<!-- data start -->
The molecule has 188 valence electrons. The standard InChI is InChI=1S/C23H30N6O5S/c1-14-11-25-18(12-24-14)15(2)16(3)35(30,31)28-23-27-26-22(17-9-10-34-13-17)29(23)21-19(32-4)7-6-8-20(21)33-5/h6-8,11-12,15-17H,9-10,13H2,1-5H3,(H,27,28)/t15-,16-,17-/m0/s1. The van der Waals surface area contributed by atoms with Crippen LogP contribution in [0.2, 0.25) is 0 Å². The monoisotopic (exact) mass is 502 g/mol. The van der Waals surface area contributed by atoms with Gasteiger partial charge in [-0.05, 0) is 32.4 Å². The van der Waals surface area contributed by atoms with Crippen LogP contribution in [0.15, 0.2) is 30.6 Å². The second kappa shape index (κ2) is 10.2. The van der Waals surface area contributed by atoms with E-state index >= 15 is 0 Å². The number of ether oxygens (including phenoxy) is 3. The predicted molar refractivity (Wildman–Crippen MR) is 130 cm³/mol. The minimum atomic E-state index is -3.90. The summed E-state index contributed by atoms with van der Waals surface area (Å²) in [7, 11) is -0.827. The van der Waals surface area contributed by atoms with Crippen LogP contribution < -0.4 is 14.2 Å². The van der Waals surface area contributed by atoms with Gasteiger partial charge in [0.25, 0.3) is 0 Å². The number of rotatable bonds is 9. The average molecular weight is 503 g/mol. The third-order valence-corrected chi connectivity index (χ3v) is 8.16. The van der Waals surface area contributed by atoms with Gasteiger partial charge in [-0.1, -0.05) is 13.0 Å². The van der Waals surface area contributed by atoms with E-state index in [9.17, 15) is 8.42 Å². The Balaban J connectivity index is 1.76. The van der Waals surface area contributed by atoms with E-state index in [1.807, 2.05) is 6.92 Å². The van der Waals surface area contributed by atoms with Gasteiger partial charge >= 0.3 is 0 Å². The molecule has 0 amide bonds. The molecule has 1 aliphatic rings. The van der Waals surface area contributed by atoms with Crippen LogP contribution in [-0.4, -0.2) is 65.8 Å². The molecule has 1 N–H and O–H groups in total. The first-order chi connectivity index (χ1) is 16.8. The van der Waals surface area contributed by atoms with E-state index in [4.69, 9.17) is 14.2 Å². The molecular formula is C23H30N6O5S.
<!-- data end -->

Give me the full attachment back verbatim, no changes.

The molecule has 188 valence electrons. The standard InChI is InChI=1S/C23H30N6O5S/c1-14-11-25-18(12-24-14)15(2)16(3)35(30,31)28-23-27-26-22(17-9-10-34-13-17)29(23)21-19(32-4)7-6-8-20(21)33-5/h6-8,11-12,15-17H,9-10,13H2,1-5H3,(H,27,28)/t15-,16-,17-/m0/s1. The van der Waals surface area contributed by atoms with Crippen LogP contribution in [0.2, 0.25) is 0 Å². The monoisotopic (exact) mass is 502 g/mol. The van der Waals surface area contributed by atoms with Gasteiger partial charge in [-0.05, 0) is 32.4 Å². The van der Waals surface area contributed by atoms with Crippen LogP contribution in [0.15, 0.2) is 30.6 Å². The second kappa shape index (κ2) is 10.2. The van der Waals surface area contributed by atoms with E-state index >= 15 is 0 Å². The number of ether oxygens (including phenoxy) is 3. The predicted molar refractivity (Wildman–Crippen MR) is 130 cm³/mol. The minimum atomic E-state index is -3.90. The summed E-state index contributed by atoms with van der Waals surface area (Å²) in [7, 11) is -0.827. The van der Waals surface area contributed by atoms with Crippen LogP contribution < -0.4 is 14.2 Å². The van der Waals surface area contributed by atoms with Gasteiger partial charge in [0.25, 0.3) is 0 Å². The number of rotatable bonds is 9. The average molecular weight is 503 g/mol. The third-order valence-corrected chi connectivity index (χ3v) is 8.16. The van der Waals surface area contributed by atoms with Gasteiger partial charge in [-0.1, -0.05) is 13.0 Å². The van der Waals surface area contributed by atoms with E-state index in [9.17, 15) is 8.42 Å². The Balaban J connectivity index is 1.76. The van der Waals surface area contributed by atoms with E-state index in [1.807, 2.05) is 6.92 Å². The van der Waals surface area contributed by atoms with Gasteiger partial charge >= 0.3 is 0 Å². The molecule has 0 amide bonds. The molecule has 1 aliphatic rings. The van der Waals surface area contributed by atoms with Crippen LogP contribution in [-0.4, -0.2) is 65.8 Å². The molecule has 1 N–H and O–H groups in total. The first-order chi connectivity index (χ1) is 16.8. The van der Waals surface area contributed by atoms with E-state index in [4.69, 9.17) is 14.2 Å². The molecular formula is C23H30N6O5S.